Irish stocks fell Friday, dragged down by weak banking shares while the cost of insuring the country's sovereign debt soared to a new record high after analyst comments brought the former Celtic tiger's banking sector problems back into the limelight.
Shares in Allied Irish Bankstanked more than 8 percent and data from Markit showed that 5-year credit default swaps hit a record high of 425 basis points.
Fears over the health of the Irish banking sector resurfaced after a research note by Barclays Capital released Thursday that suggested that the government should consider sharing the burden of solving the situation of failed banks with holders of debt in banks, including some form of debt-for-equity swap.
The main Dublin index was down 2.8 percent in early afternoon trading and the euro was flat. Dublin later pared some of the losses, trading 0.9 percent down.
"A move to institute some sort of a haircut will no doubt cause further losses in the country’s financial sector and may imperil growth going forward," Boris Schlossberg, director of currency research at FX360, wrote in a market note Friday.
"The unpleasant choice between fiscal consolidation and possible further GDP contraction has roiled the credit markets this morning with Irish 10-year bond spreads widening out to all time highs," Schlossberg added.
Barclays Capital analysts wrote that a default by Ireland is unlikely due to the government's policy track record, the possibility of the country getting help from the European Union if it runs into more problems and the fact that it has completed its financing needs for this year.
"Further fiscal consolidation in the near term would have the trade-off of lower growth, which we expect will remain in negative territory this year," the Barclays Capital report noted.
"However, if concerns about growth leave little room for additional fiscal tightening beyond what has already been done, then there are not many policy options left," it added.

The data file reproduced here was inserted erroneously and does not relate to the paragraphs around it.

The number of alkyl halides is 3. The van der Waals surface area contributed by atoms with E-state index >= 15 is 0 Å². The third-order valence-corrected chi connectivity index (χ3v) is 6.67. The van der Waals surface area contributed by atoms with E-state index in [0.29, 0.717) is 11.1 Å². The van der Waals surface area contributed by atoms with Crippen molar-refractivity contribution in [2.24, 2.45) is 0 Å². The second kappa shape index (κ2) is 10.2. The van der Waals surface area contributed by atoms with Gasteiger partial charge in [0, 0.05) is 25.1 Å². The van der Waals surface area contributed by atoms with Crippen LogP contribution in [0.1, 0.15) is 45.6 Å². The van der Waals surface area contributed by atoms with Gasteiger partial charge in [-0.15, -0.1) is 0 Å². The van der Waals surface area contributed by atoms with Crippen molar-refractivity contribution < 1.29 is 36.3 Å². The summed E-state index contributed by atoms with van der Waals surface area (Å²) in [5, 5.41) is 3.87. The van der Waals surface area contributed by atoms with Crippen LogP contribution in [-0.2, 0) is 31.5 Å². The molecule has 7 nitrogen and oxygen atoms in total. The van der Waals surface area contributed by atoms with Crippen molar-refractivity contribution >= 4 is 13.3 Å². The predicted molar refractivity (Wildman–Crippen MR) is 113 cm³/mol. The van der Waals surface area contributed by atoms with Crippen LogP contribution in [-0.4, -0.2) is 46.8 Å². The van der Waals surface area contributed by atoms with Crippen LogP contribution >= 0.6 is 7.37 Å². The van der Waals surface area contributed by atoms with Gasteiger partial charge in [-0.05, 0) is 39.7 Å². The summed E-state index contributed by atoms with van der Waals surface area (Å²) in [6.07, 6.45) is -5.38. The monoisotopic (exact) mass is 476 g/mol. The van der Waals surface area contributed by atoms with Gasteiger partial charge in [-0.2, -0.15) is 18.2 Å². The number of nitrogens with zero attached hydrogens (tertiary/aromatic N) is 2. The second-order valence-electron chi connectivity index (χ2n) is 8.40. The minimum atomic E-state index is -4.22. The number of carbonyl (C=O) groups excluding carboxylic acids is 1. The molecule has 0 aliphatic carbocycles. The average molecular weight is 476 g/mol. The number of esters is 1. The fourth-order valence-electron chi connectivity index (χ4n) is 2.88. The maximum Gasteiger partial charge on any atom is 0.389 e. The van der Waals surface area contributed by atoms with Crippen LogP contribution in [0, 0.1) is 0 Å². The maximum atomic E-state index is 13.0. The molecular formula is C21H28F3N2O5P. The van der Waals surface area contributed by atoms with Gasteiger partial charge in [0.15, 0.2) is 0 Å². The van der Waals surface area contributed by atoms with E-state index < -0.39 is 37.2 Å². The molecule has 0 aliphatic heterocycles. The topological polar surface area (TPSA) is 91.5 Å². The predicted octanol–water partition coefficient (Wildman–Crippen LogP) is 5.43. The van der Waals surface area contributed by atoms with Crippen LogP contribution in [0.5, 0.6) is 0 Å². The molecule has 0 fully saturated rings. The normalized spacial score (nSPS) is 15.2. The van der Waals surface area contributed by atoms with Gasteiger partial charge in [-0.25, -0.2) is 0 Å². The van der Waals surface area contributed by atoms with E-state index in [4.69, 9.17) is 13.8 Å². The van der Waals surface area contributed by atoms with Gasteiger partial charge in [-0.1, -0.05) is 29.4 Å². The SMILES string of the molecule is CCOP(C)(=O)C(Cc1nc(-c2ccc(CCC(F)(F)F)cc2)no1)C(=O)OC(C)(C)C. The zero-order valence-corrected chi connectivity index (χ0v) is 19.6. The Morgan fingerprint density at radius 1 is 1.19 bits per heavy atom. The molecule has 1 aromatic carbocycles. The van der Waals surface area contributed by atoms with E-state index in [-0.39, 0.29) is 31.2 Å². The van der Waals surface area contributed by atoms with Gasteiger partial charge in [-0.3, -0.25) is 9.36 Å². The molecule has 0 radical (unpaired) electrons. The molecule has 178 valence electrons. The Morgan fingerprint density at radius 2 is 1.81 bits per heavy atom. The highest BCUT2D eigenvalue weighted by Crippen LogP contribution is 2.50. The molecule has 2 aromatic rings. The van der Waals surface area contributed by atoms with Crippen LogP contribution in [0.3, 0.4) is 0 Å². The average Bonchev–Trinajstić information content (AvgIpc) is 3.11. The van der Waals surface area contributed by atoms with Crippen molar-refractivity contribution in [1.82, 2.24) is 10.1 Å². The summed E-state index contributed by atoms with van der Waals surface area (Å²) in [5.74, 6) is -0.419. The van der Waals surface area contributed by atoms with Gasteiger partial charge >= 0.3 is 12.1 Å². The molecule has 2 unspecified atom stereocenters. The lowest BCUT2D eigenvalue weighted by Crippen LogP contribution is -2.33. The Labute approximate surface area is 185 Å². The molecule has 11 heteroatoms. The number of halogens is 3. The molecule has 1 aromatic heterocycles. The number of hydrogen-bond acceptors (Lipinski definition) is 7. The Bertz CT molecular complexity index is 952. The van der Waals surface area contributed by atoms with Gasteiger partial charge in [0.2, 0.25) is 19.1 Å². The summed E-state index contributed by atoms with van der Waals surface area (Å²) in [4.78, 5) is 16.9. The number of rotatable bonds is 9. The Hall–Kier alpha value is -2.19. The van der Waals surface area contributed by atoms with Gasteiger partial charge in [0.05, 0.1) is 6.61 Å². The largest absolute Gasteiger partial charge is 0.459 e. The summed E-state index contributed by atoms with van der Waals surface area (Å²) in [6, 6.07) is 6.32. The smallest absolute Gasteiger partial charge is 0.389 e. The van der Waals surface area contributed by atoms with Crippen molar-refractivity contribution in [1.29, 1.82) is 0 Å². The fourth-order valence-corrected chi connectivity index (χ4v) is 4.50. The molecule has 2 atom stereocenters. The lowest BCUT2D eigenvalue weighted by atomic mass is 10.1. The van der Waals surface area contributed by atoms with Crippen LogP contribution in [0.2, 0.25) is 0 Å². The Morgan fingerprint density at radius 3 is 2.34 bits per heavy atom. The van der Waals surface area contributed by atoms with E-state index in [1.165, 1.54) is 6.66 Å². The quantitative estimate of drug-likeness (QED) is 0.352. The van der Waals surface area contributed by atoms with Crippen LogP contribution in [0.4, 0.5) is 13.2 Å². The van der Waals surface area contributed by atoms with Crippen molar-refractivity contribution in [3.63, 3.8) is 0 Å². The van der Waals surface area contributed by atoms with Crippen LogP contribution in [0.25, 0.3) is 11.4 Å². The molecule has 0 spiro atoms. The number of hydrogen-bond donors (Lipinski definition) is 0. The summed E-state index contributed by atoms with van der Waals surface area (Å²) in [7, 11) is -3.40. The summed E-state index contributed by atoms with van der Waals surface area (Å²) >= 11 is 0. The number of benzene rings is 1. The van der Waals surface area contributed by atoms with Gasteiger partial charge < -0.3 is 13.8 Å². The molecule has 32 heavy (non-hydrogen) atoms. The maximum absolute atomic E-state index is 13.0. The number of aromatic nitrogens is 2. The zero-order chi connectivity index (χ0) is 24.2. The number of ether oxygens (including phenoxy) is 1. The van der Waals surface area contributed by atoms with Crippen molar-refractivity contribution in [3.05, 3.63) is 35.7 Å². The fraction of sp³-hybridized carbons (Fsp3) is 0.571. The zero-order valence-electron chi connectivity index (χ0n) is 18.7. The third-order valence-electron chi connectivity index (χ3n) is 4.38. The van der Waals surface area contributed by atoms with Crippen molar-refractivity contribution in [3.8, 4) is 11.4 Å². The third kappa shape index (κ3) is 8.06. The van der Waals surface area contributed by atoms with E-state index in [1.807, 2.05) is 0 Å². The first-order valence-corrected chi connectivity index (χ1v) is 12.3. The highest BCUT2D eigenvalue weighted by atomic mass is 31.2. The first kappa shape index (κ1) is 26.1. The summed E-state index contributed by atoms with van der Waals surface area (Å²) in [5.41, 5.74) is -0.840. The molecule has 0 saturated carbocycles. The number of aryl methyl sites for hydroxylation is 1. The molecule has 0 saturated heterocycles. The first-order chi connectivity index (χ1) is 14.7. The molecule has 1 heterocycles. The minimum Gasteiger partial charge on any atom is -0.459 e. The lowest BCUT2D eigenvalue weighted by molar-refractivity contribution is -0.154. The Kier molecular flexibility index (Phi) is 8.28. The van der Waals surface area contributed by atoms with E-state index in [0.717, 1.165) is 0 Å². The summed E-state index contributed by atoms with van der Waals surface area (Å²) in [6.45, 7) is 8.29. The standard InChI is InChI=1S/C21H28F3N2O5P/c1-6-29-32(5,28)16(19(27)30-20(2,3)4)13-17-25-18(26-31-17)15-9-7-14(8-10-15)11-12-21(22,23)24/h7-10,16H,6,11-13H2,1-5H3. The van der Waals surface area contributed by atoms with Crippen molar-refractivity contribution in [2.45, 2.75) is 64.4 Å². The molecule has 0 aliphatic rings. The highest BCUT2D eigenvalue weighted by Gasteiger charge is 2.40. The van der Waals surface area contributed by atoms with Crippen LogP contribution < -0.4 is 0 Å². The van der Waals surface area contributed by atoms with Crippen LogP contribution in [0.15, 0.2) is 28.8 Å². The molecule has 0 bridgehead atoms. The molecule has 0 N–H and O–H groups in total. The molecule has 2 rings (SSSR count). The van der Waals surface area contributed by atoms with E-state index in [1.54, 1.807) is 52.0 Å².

EU, IMF 'Rumors'
The report argues that at this juncture the country does not need to seek an aid package from the European Union and the International Monetary Fund, like Greece and some Central and Eastern European countries did.
"Activating such a package could alarm the markets, which could interpret outside financial help as the Irish authorities' public admission of having run out of options," Barclays Capital analysts wrote.
But, they added, "if macroeconomic conditions deviate from our baseline recovery scenario, then EU-IMF assistance is arguably the best option to (stabilize) markets."
Speculation was rife in the markets on whether the country has already asked for help from the financial institutions.
"There is no truth to the rumor," a Finance Ministry spokesman told CNBC. "It is based on a local misinterpretation of a research report."
An IMF spokesman told Reuters the fund did not foresee a need for Ireland to request assistance.
If real estate and other asset prices fall further, uncertainty about the health of the banking sector continues, medium-term growth is anemic and sovereign yields stay high, then Ireland would get into "a path of low-growth dynamics," Barclays Capital analysts warned.
The panicked market reaction proves that confidence in the euro zone overcoming its debt problems has not returned, Schlossberg added.
"The problem with Ireland underscores the fragile state of affairs in the peripheral economies of the euro zone and demonstrates euro's vulnerability to this issue," he wrote.
- Tessa McCann, assistant producer CNBC in London, contributed to this story